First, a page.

Copyright Review, Wales Journals, Indiana Disabled Services, More: Monday Buzz, June 5, 2017


Library of Congress: Copyright Office Launches Online Database of Review Board Decisions. “Today, the Office is pleased to announce the launch of an online database of recent decisions (April 2016 to present) made by the Copyright Office Review Board. The Office will update the database as new decisions are issued. The Review Board makes final determinations on second appeals regarding decisions to refuse copyright registration. Types of works that fall under the Board’s review range from music, jewelry design, computer programs, and more.”

Business News Wales: National Library of Wales Launches New Welsh Journals Website. “The website allows free digital access to more than 1.2 million pages from more than 450 Welsh journals. Providing free remote access to a variety of Welsh and English language journals published between 1735 and 2007, the website allows users to search the content as well as browse through titles and editions. The website also enables users to browse by year and decades and provides a link to the catalogue entry for each journal.”

Disabled citizens of Indiana have a new search engine to find programs and services. “Fifth Freedom, a statewide advocacy organization for people with disabilities, manages The organization, based in Fort Wayne, launched the site quietly more than a year ago, said Sheri Caveda, the group’s executive director.”


Marketing Land: Google confirms it will start blocking ‘annoying’ ads on Chrome next year. “Two years ago, in response to the rise of ad blocking, Google’s head of ads and commerce Sridhar Ramaswamy said the industry needed to come together to tackle the root problem of bad ad experiences. Roughly a year later, Google, Facebook, the IAB and others formed the Coalition for Better Ads to establish global ad standards. In a blog post Thursday, he laid out Google’s plans to support the Coalition for Better Ads standards for digital advertising.” I sense more antitrust lawsuits in Google’s future.

Engadget: Google Photos archiving rolls out with AI-powered suggestions. “The new Archive feature recently spotted in Google Photos is now rolling out to all users, but it has an extra trick.”

TechCrunch: YouTube bans ‘hateful’ videos from making money via its advertising network. “Chiefly, the video site will not show advertising against ‘hateful’ content that ‘promotes discrimination or disparages or humiliates an individual or group of people,’ it said. Also barred from running ads are videos that involve ‘family entertainment characters’ engaging in inappropriate behavior, and those that carry messages that demean or are incendiary.”


The FDLP is offering an interesting Webinar on June 13: A Time Machine for Federal Information – Using Web Archive Content in Government Information Reference Work. “The FDLP Web Archive is a collection of Federal agency websites that GPO periodically captures and archives. Learn about GPO’s role in this rapidly-developing endeavor. Also learn the basics about similar Federal agency and Congressional Committee web archive projects contributed by others.” It’ll be about 90 minutes.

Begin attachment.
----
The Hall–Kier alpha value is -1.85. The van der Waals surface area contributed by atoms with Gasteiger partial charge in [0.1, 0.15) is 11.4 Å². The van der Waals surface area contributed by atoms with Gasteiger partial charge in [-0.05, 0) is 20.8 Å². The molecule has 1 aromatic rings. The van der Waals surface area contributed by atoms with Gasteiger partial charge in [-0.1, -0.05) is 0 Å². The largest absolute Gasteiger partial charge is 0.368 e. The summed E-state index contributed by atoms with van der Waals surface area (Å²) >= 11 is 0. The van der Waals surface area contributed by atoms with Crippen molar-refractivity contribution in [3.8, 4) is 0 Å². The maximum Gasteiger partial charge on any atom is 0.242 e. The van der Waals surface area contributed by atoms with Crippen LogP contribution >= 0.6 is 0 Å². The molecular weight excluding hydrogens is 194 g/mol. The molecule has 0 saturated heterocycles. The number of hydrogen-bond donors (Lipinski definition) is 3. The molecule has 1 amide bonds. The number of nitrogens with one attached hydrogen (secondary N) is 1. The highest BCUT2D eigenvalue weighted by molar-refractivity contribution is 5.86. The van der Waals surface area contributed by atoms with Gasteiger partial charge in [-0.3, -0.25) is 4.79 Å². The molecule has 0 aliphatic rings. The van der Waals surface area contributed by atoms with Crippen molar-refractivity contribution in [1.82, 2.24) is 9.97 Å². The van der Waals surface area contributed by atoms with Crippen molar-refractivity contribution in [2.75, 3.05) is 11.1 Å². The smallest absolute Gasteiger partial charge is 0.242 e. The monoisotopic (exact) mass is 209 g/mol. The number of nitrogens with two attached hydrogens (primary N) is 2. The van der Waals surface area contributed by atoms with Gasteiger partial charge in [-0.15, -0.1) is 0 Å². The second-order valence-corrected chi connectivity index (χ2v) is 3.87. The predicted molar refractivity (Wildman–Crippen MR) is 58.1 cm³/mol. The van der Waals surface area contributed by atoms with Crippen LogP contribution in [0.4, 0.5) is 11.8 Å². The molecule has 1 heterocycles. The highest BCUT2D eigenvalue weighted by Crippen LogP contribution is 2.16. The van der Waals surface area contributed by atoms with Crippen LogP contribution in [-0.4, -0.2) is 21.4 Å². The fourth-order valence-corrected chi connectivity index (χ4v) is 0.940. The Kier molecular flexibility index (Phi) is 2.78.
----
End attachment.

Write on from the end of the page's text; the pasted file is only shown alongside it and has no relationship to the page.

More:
Justin O’Beirne: A Year of Apple and Google Maps. “Shortly after I published my Cartography Comparison last June, I noticed Google updating some of the areas we had focused on… Coincidence or not, it was interesting. And it made me wonder what else would change, if we kept watching. Would Google keep adding detail? And would Apple, like Google, also start making changes? So I wrote a script that takes monthly screenshots of Google and Apple Maps.1 And thirteen months later, we now have a year’s worth of images…” Pretty amazing and thorough overview – even if you’re not interested in maps and mapping, take a look if you’re interested in graphic design and UI.

Wired: Of Course Google’s Waymo Is Building Self-Driving Trucks. “WITH THE LIKES of Daimler, Volvo, and Uber working on self-driving trucks, it’s no surprise that the granddaddy of autonomous vehicles, Waymo, is getting in on the big-rig action too. Waymo (formerly the Google driverless car program, and now a standalone company under the Alphabet umbrella) is working to commercialize its technology, and today confirmed it’s exploring how its self-driving know-how can transform the trucking industry.”


The Next Web: Angry GitHub user creates repository to shame sites with ‘dumb password rules’. “We have already seen disgruntled netizens build pages to shame shameless marketing campaigns, but this awfully irritated GitHub user has set out on another equally virtuous quest: To shame websites with silly password rules into requiring better safety measures.”

Bleeping Computer: CIA Malware Can Switch Clean Files With Malware When You Download Them via SMB. “After taking last week off, WikiLeaks came back today and released documentation on another CIA cyberweapon. Codenamed Pandemic, this is a tool that targets computers with shared folders, from where users download files via SMB. The way Pandemic works is quite ingenious and original, and something not seen before in any other malware strain.”


Mashable: Editing Tweets: A serious discussion. “Twitter is a record of historical events. Sure, most Tweets are disposable, but there are also millions that are worthy of preservation. President Trump knows this better than most. It’s illegal for him to delete tweets now, since they are part of his Presidential Records,” though he does so anyway. By not offering us the ability to edit Tweets, Twitter is essentially encouraging us to delete the erroneous, inaccurate and embarrassing ones. What choice did Trump have, really?” Good morning, Internet…

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